Sass Mouth Dames Film Club: Series One Pre-Codes, Dublin, 12 Oct-9 Nov

Sass Mouth Dames Film Club: Series One Pre-Codes

Your hosts: Megan McGurk & Danielle Smith

Thursdays, 12 Oct-9 Nov, 19.00-21.00

Denzille cinema

13 Denzille Lane

Merrion Square North

Dublin 2

Tickets: €10.50

Soft drinks, tea & coffee, snacks included

 

SADIE MCKEE (1934)

12 October, 19.00-21.00

Joan Crawford stars in the title role as a cook’s daughter serving rich folk their dinner. Over the first course, their son Michael (Franchot Tone) condemns Sadie’s boyfriend Tommy (Gene Raymond) as a thief. Sadie threatens to throw the soup in his face, quits, then runs off to New York with Tommy. They meet Opal (Jean Dixon) in a greasy spoon, who gets them a room in her boarding house. The next day, left alone for five minutes, Tommy takes off with mantrap vaudevillian Dolly Merrick (Esther Ralston). Jilted and penniless, Sadie takes a job dancing in the nightclub where Opal works as a hostess. Millionaire dipsomaniac Jack Brennan (Edward Arnold) soon proposes. Can money buy Sadie’s happiness?

Based on a story by bestselling author Viña Delmar, directed by Clarence Brown, with gowns by ADRIAN.

 

BLONDIE JOHNSON (1933)

19 October, 19.00-21.00

In laddered hosiery and shabby clothes, Joan Blondell’s Blondie Johnson petitions for help in the relief office, a desperate plea for mercy on behalf of her sick mother. The clerk rules against Blondie, and as a result, her mother dies. Rather than sink into the gutter, Blondie devises a plan that involves taxi driver Red (Sterling Holloway) to fleece men with a sob story about a need for crosstown fare. Blondie splits the money with Red. After a big celebratory meal, one of the marks—Chester Morris, as Danny—calls her out on the scam. She compensates by helping him move up the ranks of a crime syndicate. Blondie proves a dab hand at gangster politics and before long, she runs the rackets. Backed by Mae (Mae Busch) and Lulu (Toshia Mori) and a phalanx of men, how long will Blondie occupy the corner office?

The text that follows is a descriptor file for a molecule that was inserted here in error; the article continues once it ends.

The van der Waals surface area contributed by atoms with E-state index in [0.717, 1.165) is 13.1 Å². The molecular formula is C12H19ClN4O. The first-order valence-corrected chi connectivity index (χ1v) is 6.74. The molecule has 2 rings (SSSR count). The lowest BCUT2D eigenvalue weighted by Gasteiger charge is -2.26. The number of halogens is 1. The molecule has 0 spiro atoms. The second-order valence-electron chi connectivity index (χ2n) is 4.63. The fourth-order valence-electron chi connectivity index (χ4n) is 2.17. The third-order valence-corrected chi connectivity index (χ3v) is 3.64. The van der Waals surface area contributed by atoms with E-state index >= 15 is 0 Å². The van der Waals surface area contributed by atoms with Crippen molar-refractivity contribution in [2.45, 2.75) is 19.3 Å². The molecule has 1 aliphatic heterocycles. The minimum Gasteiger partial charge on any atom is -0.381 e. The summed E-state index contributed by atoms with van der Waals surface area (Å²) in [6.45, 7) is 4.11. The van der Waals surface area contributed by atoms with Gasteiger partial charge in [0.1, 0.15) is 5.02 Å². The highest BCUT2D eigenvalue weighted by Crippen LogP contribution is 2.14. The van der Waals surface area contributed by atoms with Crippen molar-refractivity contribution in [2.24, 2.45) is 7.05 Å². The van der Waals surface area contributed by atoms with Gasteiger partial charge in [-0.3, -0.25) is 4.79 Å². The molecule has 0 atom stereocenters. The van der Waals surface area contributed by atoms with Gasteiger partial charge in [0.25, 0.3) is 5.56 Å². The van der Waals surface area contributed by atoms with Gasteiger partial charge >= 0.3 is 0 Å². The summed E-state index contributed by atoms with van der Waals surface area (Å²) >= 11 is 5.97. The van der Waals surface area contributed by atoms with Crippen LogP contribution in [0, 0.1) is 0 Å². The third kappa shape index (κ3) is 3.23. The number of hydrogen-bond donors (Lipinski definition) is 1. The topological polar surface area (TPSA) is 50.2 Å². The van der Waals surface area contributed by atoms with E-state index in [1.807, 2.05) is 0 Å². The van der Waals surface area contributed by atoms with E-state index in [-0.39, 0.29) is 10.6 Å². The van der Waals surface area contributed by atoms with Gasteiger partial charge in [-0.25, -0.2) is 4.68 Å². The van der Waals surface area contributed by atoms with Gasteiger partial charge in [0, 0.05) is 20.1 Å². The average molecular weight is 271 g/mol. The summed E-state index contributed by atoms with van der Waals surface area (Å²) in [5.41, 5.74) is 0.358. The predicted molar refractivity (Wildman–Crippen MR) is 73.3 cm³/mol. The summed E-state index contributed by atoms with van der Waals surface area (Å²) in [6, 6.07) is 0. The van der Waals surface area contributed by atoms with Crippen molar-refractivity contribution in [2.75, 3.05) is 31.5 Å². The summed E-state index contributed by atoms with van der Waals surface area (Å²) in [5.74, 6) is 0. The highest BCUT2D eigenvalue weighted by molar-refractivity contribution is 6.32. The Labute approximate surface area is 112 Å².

Directed by Ray Enright, with wardrobe by Orry-Kelly.

With bonus short: BABES IN THE GOODS (1934) Starring Thelma Todd & Patsy Kelly.

 

 

VIRTUE (1932)

26 October, 19.00-21.00

Carole Lombard plays Mae, a sex worker ordered by the court to board a train out of New York. She sneaks off the train and seeks refuge with her friend Lil (Mayo Methot). On the way to see Lil, Mae had stiffed cab driver Jimmy (Pat O’Brien), but she later tracks him down to settle the debt. Mae and Jimmy bicker on the street, sparks flying. While she dates Jimmy, she works behind a lunch counter and allows him to believe that she was previously a secretary. After they marry, a detective from the vice squad tracks her down and mistakes Jimmy for a customer. Their marriage licence satisfies the cop that she has gone straight, but will Jimmy accept the truth about Mae’s past?

Directed by Edward Buzzell.

With bonus short: BEAUTY AND THE BUS (1933) Starring Thelma Todd & Patsy Kelly.

HOLD YOUR MAN (1933)

2 November, 19.00-21.00

Jean Harlow’s Ruby relies on patronage from men and sales from bathtub gin to pay bills. Eddie (Clark Gable), a con man pursued by police, bursts into her flat to hide. Ruby assists, passing him off as her husband. Ruby and Eddie begin a romance which goes over like a lead balloon with his former lover, Gypsy (Dorothy Burgess). Eddie receives a custodial sentence and later so does Ruby, thanks to her dim but handsome partner in crime. In the reformatory, she finds Gypsy among her new roommates. How will Ruby survive in prison? Will Eddie remain true?

Story by bestselling author Anita Loos, directed by Sam Wood, and gowns by ADRIAN.

 

 

BABY FACE (1933)

9 November, 19.00-21.00

Barbara Stanwyck, as Lily Powers, was put to work in the sex trade at age 14, servicing men in her father’s speakeasy. Lily prevents lowlife Mr Powers from sacking her best friend, Chico (Theresa Harris). When she’s not pouring hot coffee on the johns, or breaking bottles over their heads, Lily learns about Nietzsche’s will to power from a kindly old cobbler who offers her advice to use men to get the things she wants. Lily and Chico ride the rails to New York, where Lily takes a job in a bank and uses sex to ascend the financial ladder. Men lose the run of themselves over Baby Face, who meanwhile fills a treasure chest she trusts only to Chico. Bank president Trenholm (George Brent) attempts to manage the scandal that results from Lily’s conquests. Lily’s life has been bitter and hard. Will she ever find happiness?

Directed by Alfred E. Green, with wardrobe by Orry-Kelly.

With bonus short: TOP FLAT (1935) Starring Thelma Todd & Patsy Kelly

Joan Bennett, Artist: ‘They’ll be masterpieces’

By: Megan McGurk